Philosophy Lexicon of Arguments

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EMD II 166
Psychologizing of language/Peacocke: Problem: there may be an infinite number of types of situations that are specified psychologically, in which a given semantic predicate is applicable, and which have nothing in common, that is specifiable with psychological vocabulary. - (> Logical form) - ((s)question: can you identify these infinitely psychological predicates as psychologically?) - PeacockeVsVs: it is not about reduction - the fine given propositional adjustments must not be attributed before translation.
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II 168
Interpreted language/Peacocke: T-scheme T(s) ↔ p - plus performance relation 'sats' (uninterpreted itself) between rows of objects, and sentences.
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II 171
Variant: is an ordered pair whose first component is an interpreted language in the sense of the previous section and whose second component is a function of sentences of the first components to propositional adjustments. - Then the listener takes the utterence as prima facie evidence. (> Prima facie).
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II 168
Language/Community/Peacocke: on the convention that the speaker only utters the sentence when he intends to (Schiffer ditto). - Problem: the attribution of the criterion presupposes already a theory by the speaker.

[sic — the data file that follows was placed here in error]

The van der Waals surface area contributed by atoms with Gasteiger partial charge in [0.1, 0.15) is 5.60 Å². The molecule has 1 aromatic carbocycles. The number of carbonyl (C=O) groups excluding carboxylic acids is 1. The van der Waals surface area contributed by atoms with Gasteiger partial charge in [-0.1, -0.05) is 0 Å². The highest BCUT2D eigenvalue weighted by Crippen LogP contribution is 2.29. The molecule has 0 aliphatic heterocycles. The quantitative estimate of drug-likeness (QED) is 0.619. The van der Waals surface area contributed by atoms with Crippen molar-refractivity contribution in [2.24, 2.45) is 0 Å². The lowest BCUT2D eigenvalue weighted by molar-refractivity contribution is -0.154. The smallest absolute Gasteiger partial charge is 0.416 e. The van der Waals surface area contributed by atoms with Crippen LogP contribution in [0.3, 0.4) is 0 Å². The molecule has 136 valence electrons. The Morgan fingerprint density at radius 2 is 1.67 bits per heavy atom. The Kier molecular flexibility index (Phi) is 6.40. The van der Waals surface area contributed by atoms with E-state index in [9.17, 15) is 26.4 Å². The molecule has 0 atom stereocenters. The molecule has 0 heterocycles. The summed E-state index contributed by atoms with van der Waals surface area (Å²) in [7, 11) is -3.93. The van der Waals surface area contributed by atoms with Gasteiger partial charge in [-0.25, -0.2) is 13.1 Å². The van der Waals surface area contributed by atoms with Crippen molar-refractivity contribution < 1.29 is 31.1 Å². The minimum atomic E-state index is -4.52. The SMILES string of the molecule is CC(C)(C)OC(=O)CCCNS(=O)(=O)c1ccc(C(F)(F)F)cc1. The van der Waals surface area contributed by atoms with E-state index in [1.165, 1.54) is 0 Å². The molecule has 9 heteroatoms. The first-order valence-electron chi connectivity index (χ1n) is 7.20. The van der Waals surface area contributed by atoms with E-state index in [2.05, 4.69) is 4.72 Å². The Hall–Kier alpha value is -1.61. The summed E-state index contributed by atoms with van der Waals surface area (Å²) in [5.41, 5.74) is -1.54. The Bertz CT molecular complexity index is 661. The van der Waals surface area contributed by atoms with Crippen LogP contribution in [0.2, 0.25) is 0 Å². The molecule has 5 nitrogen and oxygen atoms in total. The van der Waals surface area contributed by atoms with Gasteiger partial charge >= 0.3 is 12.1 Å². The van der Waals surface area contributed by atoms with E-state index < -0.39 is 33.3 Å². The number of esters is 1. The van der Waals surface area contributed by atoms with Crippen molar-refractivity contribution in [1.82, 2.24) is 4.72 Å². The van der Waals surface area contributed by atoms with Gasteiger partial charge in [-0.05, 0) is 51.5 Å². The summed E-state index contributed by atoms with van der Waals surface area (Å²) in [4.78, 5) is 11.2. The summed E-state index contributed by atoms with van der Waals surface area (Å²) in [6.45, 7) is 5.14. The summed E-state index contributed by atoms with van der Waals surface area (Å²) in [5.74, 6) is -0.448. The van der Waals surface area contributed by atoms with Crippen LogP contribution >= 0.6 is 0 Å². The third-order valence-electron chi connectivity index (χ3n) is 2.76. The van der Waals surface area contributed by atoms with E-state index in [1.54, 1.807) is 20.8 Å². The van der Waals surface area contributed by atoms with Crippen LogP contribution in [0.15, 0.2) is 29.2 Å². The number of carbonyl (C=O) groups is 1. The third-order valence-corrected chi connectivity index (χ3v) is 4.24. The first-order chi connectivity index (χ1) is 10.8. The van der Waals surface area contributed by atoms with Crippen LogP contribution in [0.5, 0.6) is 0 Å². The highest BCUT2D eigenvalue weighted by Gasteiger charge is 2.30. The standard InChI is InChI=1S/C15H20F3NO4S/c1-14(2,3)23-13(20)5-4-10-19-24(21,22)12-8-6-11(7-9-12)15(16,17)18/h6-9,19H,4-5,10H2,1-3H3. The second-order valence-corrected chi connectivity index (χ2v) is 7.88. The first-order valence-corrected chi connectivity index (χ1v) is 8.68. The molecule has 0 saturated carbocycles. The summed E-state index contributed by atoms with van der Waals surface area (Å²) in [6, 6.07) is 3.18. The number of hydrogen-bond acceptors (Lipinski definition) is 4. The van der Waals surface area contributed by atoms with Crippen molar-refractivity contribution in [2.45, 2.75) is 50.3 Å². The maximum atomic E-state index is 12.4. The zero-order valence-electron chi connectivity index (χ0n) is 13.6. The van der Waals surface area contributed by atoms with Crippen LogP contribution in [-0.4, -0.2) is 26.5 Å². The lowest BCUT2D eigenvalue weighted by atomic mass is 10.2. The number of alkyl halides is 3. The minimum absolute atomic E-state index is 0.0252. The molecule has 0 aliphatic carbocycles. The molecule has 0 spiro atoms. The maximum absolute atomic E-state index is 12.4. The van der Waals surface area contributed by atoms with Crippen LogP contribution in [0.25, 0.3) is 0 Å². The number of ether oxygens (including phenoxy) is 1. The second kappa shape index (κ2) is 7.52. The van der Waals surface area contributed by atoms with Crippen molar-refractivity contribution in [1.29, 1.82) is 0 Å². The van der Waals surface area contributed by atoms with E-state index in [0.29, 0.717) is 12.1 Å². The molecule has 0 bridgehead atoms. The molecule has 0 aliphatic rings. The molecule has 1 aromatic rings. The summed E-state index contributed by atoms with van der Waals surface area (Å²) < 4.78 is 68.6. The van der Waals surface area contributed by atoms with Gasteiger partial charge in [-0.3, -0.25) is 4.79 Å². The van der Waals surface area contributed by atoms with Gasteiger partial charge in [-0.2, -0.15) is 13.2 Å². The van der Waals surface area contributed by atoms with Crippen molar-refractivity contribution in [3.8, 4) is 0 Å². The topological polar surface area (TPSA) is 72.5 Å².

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II 175
Language/Community/Convention/Peacocke: Problem: 'common knowledge': E.g. assuming English *: as English, except that the truth conditions are changed for an easy conjunction: T (Susan is blond and Jane is small) ↔ Susan is blond - problem: if English is the actual language, would also E* be the actual language at the same time - because it could be common knowledge that each member that believes p & q therefore believes also p.

Pea I
Chr. R. Peacocke
Sense and Content Oxford 1983

EMD II
G. Evans/J. McDowell
Truth and Meaning Oxford 1977

Ev I
G. Evans
The Varieties of Reference (Clarendon Paperbacks) Oxford 1989


> Counter arguments against Peacocke
> Counter arguments in relation to Language



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Ed. Martin Schulz, access date 2017-05-27